March 26, 2018

Pyridoxine: also known as vitamin B6, is an essential nutrient for the metabolism of carbohydrates, fats and proteins.

It is a water soluble vitamin with a version known as pyridoxal 5 phosphate, P5P or PLP, that is required for 100 enzymatic reactions related to protein metabolism.

We need B6 to release glucose from stored glycogen as well as making glucose from amino acids, gluconeogenesis. Fatty acid metabolism is also a B6 dependent process. B6 is clearly critical for energetic cellular activity.

Neurotransmitters that are involved in mood, specifically Serotonin and Dopamine, are pyridoxine dependent. GABA, an inhibitory neurotransmitter has been shown in clinical studies to be calming. Insufficient volumes of P5P can have adverse effects on mood and agitation.

We need B6 as a cofactor for an enzyme to make heme, the oxygen carrying part of hemoglobin of a red blood cell. Microcytic or small red blood cell anemia is a side effect of low B6 levels.

PLP is also a critical cofactor in the methylation pathways of folate. Remember that this pathway is necessary for appropriate DNA function and the downstream effects of proper DNA reading.

Pyridoxine deficiency is not common. It presents with irritability, depression, mood dysregulation and seizures in certain genetically susceptible individuals. Oral ulcers and cracking lips at the corners can occur. A swollen red tongue is also noted in deficiency states. Fatigue and anemia occur after energy and heme systems are depleted.

Insufficiency is the greater concern in our population. Current literature is showing that inadequate levels of B6 will cause your immune system to function suboptimaly. It is also associated with coronary artery disease where people with the lowest levels of B6 have a higher risk of myocardial infarction.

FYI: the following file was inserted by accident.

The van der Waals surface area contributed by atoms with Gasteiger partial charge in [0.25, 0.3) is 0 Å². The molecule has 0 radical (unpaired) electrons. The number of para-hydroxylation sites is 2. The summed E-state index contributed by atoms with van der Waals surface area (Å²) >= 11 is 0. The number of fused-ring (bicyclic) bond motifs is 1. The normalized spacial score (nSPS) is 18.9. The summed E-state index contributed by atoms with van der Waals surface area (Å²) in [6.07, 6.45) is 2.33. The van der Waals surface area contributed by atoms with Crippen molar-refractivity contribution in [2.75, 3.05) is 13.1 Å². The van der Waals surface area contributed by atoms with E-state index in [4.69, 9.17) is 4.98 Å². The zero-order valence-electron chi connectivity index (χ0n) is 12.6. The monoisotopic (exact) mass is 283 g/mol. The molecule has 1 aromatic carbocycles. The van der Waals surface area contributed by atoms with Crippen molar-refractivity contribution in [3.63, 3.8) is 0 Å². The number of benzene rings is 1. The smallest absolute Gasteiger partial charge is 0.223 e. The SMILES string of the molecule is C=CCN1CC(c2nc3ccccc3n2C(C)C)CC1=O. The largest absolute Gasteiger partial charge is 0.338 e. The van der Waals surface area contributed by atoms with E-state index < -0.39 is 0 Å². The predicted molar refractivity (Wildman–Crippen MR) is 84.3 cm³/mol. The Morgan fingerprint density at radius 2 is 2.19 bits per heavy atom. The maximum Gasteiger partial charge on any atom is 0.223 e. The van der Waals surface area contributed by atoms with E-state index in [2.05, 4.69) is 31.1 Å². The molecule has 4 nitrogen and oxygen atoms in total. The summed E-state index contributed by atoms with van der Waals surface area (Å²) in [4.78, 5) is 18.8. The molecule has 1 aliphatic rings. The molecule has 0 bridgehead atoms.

(I believe that the truth when it comes to heart disease is that all of these B micronutrients are critical for the whole system to work right. After we make it through them all, go back and see how tightly they are all intertwined to protect the heart.)

We know that low B6 levels hamper the function of the transulfuration pathway enzymes and cause elevations in homocysteine which is associated with coronary artery disease. If homocysteine is not converted to glutathione, we have a major problem with detoxifying our system. B2 is also critical in this detox system.

Keeping B6 levels adequate should be a first line therapy coupled with a sleep regimen for anyone with mood issues

In adult populations, there are no known serious side effects of excessive PLP intake below 200 mg daily(200,000 mcg). Mega dosing has been shown to cause peripheral nerve damage and should be avoided.

Food sources of B6 are predominantly from poultry, salmon, spinach, potatoes, nuts and fortified foods. The US government has been fortifying breads and cereals for years as an added source.

Most adults need 1200 to 1600 mcg/day. Incrementally less for kids. This nutrient is easily obtained from a anti inflammatory diet.

People at risk for insufficiency or deficiency have: alcoholism, inflammatory bowel disease, cancer, HIV, eating disorders, celiac disease or consume the following drugs: oral contraceptives, anti tuberculous and anti parkinson drugs, non steroidal anti inflammatory medicines.

Dr. M


*With many of these micronutrients, you will see a pattern that the brain, gut and skin are often affected. These highly metabolic and rapid cell turnover organs are most susceptible to insufficiency states that occur with a modern human processed, government subsidized diet that promotes gut dysfunction, malabsorption and inflammation.